The noise coming from the Penny Falls in his head sounded like someone had turned three melons on the Mains of Scotstown one-armed bandit.
“I never thocht o’t like that”.
“Your grandchildren, two of them are at Middleton Park Primary, aren’t they?” I enquired.
“Aye, deein weel, but there’ll be an affa steer o traffic roon aboot their yokin time”.
“And outside Greenbrae School and Glashieburn. Try getting out of Asda when the traffic is incessant from your left. Watch the residents of the sheltered housing opposite Asda trying to cross the road. Calculate how late the number 2 and 5 buses will be, caught up in it.
“Then the whole farrago’s played out again from four o’clock onwards, but in the opposite direction. Anyone heading along Jesmond Drive from the Ashwood direction is going to be queuing to turn right into Whitestripes Avenue to get to The Parkway as traffic heads towards them.
“Imagine trying to edge your car out of Newburgh Drive or Jesmond Avenue between 7.30 and 9.00, and between 4.00 and 6.30?”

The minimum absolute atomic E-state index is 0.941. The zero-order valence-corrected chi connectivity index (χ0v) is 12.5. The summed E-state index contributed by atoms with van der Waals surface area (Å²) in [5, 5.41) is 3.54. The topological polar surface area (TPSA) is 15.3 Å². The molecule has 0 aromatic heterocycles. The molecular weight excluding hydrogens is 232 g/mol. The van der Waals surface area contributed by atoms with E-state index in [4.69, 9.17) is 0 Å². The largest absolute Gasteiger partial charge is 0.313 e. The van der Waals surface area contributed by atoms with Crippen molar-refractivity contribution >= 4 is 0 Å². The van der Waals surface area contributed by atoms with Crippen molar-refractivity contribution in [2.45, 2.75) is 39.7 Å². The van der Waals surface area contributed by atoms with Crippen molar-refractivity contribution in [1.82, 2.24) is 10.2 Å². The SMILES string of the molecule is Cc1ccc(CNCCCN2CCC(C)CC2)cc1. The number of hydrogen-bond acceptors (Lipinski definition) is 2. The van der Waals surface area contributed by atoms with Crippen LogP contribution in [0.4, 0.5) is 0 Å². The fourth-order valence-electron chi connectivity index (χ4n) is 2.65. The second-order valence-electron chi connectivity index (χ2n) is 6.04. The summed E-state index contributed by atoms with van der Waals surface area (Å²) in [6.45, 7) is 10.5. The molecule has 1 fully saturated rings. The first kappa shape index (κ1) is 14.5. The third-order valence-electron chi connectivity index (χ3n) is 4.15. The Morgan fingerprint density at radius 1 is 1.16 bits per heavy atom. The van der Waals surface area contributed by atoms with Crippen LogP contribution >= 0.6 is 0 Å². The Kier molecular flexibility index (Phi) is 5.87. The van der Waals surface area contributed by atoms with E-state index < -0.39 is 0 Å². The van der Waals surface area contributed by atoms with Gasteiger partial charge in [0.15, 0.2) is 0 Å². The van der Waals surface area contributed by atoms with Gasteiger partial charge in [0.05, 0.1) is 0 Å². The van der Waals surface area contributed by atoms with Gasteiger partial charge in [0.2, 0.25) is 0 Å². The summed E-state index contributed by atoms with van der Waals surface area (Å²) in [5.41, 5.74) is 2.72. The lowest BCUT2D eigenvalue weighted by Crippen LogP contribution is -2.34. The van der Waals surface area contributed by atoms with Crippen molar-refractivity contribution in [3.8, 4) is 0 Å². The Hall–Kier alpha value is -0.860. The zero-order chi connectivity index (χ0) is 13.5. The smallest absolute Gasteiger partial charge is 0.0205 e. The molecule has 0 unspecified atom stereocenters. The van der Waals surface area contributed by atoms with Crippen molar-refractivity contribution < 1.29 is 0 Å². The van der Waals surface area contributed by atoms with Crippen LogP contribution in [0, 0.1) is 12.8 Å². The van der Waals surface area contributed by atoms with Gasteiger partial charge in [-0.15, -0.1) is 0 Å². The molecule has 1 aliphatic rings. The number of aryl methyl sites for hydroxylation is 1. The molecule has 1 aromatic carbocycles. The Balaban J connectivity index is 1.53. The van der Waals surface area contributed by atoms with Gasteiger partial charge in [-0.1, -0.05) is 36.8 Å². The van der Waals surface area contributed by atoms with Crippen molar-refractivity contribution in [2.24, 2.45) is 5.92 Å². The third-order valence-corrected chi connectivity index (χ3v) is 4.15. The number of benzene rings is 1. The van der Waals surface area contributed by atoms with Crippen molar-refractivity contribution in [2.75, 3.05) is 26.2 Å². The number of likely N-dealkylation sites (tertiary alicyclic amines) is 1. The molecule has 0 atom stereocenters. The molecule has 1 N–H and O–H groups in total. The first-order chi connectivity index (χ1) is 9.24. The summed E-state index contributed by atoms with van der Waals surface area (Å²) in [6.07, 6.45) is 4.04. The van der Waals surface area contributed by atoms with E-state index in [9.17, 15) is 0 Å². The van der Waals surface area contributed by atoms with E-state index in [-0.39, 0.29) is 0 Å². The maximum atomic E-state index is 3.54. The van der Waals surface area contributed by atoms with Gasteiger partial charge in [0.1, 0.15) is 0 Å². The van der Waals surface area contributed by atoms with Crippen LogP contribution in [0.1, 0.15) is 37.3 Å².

“It’ll be a bit o a steer, by the soonds o it…”
“What else seems to be unknown by drivers from this side of town who just want to get across the river, is that they’ll just be queuing in a different place. The plans for the crossing say that Bedford Road will be closed, and only buses and smartarse cyclists like me will be able to use it.
“St. Machar Drive will be a T-junction at Tillydrone Avenue. With traffic lights! Anybody trying to avoid traffic in King Street or Great Northern Road by crossing into Tillydrone is going to come up against the same congestion, maybe even worse, on St. Machar Drive.
“Then there are the U-turns at King Street / St. Machar Drive, since nobody’s going to be allowed to make a right turn into the university from St. Machar Drive. And there’s the cost of changing the roundabout at the top of St. Machar Drive to deal with the increase in traffic coming up the Drive.”
“Maybe nae sic a good idea efter a’ then?”
“Not thought through, but it’ll give us something else to moan about if it ever gets built”.